How Do You Prevent Blood Poisoning? Hire Miss Sepsis!


  • Caitlyn Allen Patient Safety Authority





Forty percent of Americans have never heard of sepsis—a condition that kills more people than breast cancer, stroke, AIDS, and opioid overdoses combined.1 Sepsis, put simply, occurs when the body’s immune system goes into overdrive, backfires, and attacks its own organs, and it takes the lives of 270,000 Americans each year.1 The only two diseases that kill more Americans are heart failure and cancer.

Even more troubling is how easy the condition is to get. A common misconception, even among clinicians, is that sepsis only occurs in the hospital. But the truth is that 8 out of 10 cases are community-acquired,1 and sepsis can stem from almost any infection, even those seemingly benign like strep throat, a splinter, or a scraped knee.

The symptoms are nonspecific and include one or a combination of six signs—high fever or chills, confusion, elevated heart rate, shortness of breath, sweaty or clammy skin, and extreme pain or discomfort2—with many survivors reporting they felt like they were “going to die” or believed they had a bad case of the flu.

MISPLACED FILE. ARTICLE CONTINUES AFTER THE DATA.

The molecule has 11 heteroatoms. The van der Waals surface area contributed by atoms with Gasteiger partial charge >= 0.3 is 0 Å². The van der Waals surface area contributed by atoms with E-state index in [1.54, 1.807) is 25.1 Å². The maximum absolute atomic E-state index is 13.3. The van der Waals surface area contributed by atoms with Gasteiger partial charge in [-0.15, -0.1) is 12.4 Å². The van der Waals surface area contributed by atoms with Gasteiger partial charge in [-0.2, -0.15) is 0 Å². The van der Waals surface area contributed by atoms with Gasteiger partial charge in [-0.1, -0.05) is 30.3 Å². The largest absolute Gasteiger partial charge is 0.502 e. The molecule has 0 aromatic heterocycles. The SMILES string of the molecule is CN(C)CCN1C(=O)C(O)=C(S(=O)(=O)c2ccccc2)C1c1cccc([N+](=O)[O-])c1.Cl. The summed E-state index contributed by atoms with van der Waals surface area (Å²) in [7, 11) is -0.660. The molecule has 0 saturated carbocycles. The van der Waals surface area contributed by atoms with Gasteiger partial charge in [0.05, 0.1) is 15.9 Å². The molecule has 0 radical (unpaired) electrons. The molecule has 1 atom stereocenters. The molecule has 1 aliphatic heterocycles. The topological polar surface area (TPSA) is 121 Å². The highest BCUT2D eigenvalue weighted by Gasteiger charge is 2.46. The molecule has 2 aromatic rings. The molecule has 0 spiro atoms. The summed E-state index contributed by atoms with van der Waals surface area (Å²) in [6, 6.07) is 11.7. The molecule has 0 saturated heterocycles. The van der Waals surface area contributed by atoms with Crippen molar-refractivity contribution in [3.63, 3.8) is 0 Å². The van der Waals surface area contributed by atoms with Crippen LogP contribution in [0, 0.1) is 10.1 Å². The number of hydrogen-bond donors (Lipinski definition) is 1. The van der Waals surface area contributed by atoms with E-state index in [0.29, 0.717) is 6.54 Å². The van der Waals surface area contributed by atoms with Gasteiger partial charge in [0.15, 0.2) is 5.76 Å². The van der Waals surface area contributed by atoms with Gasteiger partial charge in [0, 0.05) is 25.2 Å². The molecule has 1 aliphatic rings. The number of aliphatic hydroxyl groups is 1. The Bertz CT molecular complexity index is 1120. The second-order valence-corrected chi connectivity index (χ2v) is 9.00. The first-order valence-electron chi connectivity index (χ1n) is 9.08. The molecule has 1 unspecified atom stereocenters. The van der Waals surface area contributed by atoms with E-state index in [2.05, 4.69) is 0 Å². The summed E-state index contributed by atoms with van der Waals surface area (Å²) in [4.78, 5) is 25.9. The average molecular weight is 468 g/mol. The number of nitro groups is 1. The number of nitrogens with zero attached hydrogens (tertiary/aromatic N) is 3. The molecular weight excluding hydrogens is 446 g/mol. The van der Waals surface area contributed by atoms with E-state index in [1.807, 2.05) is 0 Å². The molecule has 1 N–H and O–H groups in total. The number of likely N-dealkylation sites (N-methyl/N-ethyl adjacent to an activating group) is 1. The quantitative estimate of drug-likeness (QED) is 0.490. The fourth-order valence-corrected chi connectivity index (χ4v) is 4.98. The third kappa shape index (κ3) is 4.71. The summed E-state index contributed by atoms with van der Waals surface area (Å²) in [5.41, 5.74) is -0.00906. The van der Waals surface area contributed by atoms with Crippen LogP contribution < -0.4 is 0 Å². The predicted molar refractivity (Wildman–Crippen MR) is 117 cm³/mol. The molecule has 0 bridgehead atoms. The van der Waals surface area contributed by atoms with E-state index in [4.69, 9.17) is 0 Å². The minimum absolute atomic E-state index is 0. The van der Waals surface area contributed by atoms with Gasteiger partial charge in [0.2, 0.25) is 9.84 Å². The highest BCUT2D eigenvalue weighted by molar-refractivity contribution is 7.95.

The good news? As difficult as sepsis can be to detect, it can almost as easily be prevented. The best way to do that is by making sepsis top of mind—for someone who has quickly become sick for no apparent reason to assume that it may be sepsis and seek immediate medical attention.

Enter Miss Sepsis, a fictional young girl who contracted sepsis after she scraped her knee and her parents missed the signs— and the focal point of the Patient Safety Authority’s new awareness campaign. She recounts her tale and reminds everyone “Don’t Miss Sepsis.” The concept was to create a character whom viewers would see as their own child, spurring a protective instinct to prevent a similar fate. Thankfully, Miss Sepsis survived, but she also provides statistics to inform that many are not so lucky.


Image of Miss Sepsis



How to Cite

Allen, C. (2019). How Do You Prevent Blood Poisoning? Hire Miss Sepsis!. Patient Safety, 1(1), 40–41.



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